There are two types of foreclosures; a judicial foreclosure and a non-judicial foreclosure. Only 13 states including Arizona process non-judicial foreclosures also referred to as a Notice of Trustee Sale. Lenders and Mortgage Companies still retain the right to process a judicial foreclosure but this type of process is more time consuming and costly. We will not discuss the process of a judicial foreclosure in the following information. We will only provide you with the process of a non-judicial foreclosure.
For a Trustee Sale to occur, a homeowner must be 90 days past due on their mortgage payment. On the 91st day the Lender also known as the beneficiary has the legal right to begin foreclosure proceedings. The Lender or Mortgage Company can file a “Notice of Trustee Sale” with the County Recorders Office. Upon recordation, a copy of the notice is delivered to the homeowner or anyone else that has an interest in the property. Arizona Law states that the “Trustee Sale Auction” cannot occur until after the Notice of Trustee Sale is recorded and a period of 90 days has passed.
At any time prior to the Auction, the homeowner has the right to “make good” on their note either by catching up on their past due payments, short selling the home or working out a loan modification with the Lender. If the homeowner has NOT performed one of the above remedies and NOT filed for bankruptcy and the time frames have expired, then the Trustee Sale will be held at an attorney’s office or at the courthouse.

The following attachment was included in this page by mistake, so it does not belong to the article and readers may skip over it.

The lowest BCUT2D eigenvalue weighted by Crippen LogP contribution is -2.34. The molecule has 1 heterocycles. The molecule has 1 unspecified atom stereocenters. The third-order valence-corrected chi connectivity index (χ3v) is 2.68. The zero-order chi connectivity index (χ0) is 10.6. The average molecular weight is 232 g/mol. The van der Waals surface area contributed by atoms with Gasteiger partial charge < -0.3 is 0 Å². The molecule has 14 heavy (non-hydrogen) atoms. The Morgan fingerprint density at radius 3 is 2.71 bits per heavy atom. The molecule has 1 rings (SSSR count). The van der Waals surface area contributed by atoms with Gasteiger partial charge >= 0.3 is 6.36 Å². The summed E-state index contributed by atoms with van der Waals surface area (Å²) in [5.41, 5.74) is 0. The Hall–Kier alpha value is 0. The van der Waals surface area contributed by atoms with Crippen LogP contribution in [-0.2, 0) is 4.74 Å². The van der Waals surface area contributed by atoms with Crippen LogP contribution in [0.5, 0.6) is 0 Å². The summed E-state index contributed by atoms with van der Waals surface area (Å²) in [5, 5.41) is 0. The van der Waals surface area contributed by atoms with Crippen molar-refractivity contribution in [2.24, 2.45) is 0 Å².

The lender will determine an opening bid or “credit” bid for the property. This bid amount is normally the amount the lender is willing to pay for the property. If the property is not bid on by a third party investor then the property reverts back to the lender or beneficiary. Once the lender has 100% controlling interest in the property it then becomes a “bank owned” home also known as an REO (Real Estate Owned) home.
An investor or what we might call a “third party” (anyone interested in purchasing the property) has a great financial opportunity when buying at a Trustee Sale. There are however some requirements that would keep many of us from bidding on a home at a Trustee Sale. One of the Trustee Sale rules is the investor or third party must have a cashier’s check in the amount of $10,000 payable to the Trustee. If you do not win the bid then your $10,000 is returned to you. If you are the winning bidder you will have to pay the entire purchase price within one business day or you will forfeit your earnest money. So you must have a loan already in place or the cash in the bank.